Solid Sound Festival memorabilia and other items made into unique clothing.
Photo by Jake Borden
A cursory glance inside Phyllis Criddle’s home studio in North Adams reveals her passion for using recycled material in her work. Every corner is filled with stuff she has found, whether it’s a collection of buttons or old velvet curtains or piles of T-shirts that she can transform into one of her sewn creations. There are some strange items as well that have yet to reveal their usefulness.
“This is full of acrylic doweling,” she says, pointing to a long box on the floor. “I don’t know what I’m doing with that.” In the far corner is a blue plastic box, holding something unidentifiable. “That is full of fishing line and rolls of clear plastic,” she explains. “Down in the basement I have a massive contractor’s bag full of maroon shoulder pads. I feel like they’re begging to be made into scales on a crazy big dress that I don’t know what you would wear it to.”
Criddle’s biggest score has been the detritus from the Solid Sound Festival at MASS MoCA—specifically the little wristbands that attendees wear, as well as T-shirts worn by the volunteer staff. She has taken these materials that have no further use for the museum and transformed them into dresses, bracelets, bags, and even a formal gown that echoes the Victorian era. To give the dress more poof, she’s working on an underskirt made from thrift-store bed sheets. Though she usually strives for functionality, lately Criddle has found herself adding more aesthetic value, regardless of its practicality.
“I just wanted to make the gown for fun,” she explains. “I don’t expect it to sell, just because it’s an obscure thing. I mean, what would you wear that to? I don’t know, I have no idea. It doesn’t fit me, it’s a couple sizes too big. Even a Halloween party, it’s a little over the top. It was more something that popped into my head that, even though I knew it was going to be a lot of work, I just wanted to make it for sheer enjoyment.”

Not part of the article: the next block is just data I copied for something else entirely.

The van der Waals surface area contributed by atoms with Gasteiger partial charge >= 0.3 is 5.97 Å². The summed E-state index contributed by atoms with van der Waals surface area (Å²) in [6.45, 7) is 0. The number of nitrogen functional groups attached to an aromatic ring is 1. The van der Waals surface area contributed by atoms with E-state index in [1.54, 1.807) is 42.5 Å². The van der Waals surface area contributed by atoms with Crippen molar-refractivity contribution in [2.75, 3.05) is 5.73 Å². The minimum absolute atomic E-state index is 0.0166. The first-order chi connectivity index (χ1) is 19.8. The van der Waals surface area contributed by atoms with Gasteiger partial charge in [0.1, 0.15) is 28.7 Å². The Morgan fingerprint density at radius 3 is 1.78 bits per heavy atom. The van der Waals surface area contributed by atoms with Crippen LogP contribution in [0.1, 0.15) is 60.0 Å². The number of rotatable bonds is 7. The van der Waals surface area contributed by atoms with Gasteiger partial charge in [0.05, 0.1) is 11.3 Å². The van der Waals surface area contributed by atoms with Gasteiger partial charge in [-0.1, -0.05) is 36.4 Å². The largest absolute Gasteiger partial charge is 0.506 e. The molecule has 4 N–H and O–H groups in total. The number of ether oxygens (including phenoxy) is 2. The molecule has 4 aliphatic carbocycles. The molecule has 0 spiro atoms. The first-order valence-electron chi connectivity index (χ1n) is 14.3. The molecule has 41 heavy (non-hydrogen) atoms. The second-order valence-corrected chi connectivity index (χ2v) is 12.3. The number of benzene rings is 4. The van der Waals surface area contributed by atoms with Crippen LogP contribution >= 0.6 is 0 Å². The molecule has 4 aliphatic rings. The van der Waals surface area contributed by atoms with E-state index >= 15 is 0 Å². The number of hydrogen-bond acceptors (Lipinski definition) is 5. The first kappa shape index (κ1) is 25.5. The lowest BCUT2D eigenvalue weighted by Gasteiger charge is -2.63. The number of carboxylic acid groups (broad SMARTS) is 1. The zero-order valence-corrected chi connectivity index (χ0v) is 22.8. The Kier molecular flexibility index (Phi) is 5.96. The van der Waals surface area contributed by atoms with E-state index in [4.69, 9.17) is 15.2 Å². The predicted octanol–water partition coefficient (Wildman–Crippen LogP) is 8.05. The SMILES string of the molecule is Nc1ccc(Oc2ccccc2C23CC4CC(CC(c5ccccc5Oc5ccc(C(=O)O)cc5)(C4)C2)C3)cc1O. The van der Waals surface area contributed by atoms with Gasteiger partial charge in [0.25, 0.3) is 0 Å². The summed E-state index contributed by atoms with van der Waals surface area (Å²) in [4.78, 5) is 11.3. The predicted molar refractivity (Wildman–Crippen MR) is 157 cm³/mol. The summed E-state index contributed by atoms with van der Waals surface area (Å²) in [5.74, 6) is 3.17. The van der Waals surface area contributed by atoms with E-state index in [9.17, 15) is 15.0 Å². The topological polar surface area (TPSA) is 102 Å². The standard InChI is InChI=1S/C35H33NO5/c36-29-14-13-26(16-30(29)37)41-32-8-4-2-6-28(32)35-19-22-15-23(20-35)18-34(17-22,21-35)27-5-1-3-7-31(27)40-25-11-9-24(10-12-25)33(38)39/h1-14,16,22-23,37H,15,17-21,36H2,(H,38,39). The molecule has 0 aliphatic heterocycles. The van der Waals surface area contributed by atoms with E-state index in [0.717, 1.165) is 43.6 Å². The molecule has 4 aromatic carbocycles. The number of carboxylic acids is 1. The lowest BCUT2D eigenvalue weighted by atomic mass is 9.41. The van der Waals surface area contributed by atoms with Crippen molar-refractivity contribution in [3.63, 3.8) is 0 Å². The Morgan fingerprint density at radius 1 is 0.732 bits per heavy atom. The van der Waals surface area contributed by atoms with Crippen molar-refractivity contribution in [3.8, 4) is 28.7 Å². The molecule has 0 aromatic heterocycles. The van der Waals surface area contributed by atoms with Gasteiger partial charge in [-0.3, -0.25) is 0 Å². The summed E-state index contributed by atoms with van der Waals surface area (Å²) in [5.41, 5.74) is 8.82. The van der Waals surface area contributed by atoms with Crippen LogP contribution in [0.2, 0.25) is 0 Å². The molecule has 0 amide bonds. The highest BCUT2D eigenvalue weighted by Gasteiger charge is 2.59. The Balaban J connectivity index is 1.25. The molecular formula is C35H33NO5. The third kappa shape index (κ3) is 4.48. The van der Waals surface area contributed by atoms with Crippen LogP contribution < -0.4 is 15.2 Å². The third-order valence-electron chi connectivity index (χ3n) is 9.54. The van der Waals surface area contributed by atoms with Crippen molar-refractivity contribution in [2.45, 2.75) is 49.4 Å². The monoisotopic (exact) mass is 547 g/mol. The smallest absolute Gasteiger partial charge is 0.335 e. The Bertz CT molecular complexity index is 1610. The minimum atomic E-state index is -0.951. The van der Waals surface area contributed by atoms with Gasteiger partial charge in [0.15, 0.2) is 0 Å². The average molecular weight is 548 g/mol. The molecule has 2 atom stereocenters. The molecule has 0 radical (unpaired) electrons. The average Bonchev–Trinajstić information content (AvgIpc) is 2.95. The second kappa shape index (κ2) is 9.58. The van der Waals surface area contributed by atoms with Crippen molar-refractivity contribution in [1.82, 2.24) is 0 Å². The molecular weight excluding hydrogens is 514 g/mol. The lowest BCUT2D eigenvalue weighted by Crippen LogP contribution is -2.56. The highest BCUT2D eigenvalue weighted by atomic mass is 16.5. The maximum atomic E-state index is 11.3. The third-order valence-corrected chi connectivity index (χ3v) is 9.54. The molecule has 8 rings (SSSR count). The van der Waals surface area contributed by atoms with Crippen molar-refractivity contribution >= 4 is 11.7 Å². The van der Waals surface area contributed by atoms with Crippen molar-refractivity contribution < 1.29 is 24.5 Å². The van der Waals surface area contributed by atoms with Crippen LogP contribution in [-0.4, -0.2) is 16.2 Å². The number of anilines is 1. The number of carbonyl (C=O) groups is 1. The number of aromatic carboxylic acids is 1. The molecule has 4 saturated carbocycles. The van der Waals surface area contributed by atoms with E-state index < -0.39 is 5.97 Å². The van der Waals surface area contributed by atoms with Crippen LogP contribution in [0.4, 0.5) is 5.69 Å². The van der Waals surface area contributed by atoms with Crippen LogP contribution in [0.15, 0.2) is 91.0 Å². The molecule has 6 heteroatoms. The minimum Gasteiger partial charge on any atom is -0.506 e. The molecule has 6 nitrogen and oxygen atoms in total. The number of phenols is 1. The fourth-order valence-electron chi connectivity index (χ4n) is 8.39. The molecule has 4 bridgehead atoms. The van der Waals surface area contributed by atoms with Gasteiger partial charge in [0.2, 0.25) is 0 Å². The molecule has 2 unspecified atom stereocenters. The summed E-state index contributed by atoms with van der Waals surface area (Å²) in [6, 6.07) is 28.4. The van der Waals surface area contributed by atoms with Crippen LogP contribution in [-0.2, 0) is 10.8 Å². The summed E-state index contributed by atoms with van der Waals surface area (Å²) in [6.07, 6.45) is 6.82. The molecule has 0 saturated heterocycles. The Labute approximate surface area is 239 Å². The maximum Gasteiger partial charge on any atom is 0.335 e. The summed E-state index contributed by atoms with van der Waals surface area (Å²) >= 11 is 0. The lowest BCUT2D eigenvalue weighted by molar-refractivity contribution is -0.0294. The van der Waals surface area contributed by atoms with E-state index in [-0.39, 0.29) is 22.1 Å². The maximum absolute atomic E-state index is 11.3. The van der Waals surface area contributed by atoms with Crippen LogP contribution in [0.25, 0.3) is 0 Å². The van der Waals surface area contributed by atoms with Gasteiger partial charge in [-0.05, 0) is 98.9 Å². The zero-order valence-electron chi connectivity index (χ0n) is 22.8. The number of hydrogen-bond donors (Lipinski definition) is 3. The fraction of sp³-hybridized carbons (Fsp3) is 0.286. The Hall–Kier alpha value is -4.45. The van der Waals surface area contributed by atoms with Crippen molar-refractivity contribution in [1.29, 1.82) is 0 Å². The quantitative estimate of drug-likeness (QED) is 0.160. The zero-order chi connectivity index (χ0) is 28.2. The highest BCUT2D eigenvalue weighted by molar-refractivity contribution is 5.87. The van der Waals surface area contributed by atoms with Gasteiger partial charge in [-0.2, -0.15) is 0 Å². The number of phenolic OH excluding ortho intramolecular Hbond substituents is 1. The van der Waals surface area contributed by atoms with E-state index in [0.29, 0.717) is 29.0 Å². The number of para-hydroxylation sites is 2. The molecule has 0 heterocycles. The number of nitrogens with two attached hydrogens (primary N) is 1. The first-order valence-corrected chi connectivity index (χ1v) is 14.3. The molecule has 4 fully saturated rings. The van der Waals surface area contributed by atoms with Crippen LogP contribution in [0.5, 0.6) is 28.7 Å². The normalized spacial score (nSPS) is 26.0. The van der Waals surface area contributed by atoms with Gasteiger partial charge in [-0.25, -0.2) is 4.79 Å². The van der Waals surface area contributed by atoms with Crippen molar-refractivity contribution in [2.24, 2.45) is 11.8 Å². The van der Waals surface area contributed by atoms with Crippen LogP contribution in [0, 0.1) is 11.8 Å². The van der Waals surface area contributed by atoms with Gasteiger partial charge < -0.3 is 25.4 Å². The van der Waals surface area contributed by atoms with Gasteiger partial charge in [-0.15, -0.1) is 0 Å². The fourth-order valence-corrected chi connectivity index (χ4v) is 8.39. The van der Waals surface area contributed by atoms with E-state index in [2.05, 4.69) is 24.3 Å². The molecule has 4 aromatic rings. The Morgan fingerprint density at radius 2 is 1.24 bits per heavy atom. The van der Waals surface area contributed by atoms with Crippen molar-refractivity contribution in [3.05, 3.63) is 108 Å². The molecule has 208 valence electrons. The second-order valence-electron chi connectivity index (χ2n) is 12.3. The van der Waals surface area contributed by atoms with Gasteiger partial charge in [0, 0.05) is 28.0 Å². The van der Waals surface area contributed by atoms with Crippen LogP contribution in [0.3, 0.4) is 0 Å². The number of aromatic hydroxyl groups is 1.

As the daughter of stained-glass artist Deborah Coombs and metal sculptor Richard Criddle, art-making has always been a part of Criddle’s everyday life, and the materials to do so were always sitting around, waiting to be used. Her mother taught her how to use a sewing machine when she was eight—and she’s been sewing ever since.
“I remember the first dress I made when I was nine, I physically couldn’t get it on,” Criddle says with a laugh. “It didn’t occur to me at that point that you needed fastenings or a zipper or buttons or something like that. So I cut out the shapes of a dress front and back, sewed them together, and couldn’t get them on. It was intended to be a nightdress. I actually took the time to sew all these little Zs along the front, so I was incredibly frustrated when I couldn’t get into it.”
As Criddle got older, her fashion creations got bolder, including a dress made of hanging metal and brass hardware held together with zip ties and featuring bolts coming out of the shoulders. A brief foray into art school proved to her that clothes-making was her true artistic purpose in life. For a paper-cutout and popup class, she made a dress out of paper and wore it there. For painting class, she made a dress out of canvas and painted it. “I kept tailoring the classes to the fashion that I wanted to make.”
Criddle returned home to work at MASS MoCA—first with her dad, the museum’s chief fabricator, and then in the museum’s Hardware store, where she’s now manager. Her position at MASS MoCA and her family ties—she practically grew up inside the place—have given her access to interesting materials. Eventually, Criddle was given permission to make and sell her creations through the museum store. As a way of paying back MASS MoCA for the materials, Criddle gives the museum a cut of her sales.
Her work was also noticed by Wilco, the alternative rock band that sponsors Solid Sound. Wilco’s merchandising wing sent Criddle a pile of Wilco/Xu Bing T-shirts from the last Solid Sound two years ago, and she is planning to use them for a dress in time for this year’s festival, which runs from June 26 to 28.
Although the wristbands continue to be plentiful, there are still all those other materials crammed into Criddle’s studio that are calling to her. She’d like to do a gallery show of some offbeat creations—ones that aren’t hindered by any kind of practicality. And she has more sewing plans, too. “I want to make things for my own wardrobe,” she says, “but that’s at the bottom of my priority list.”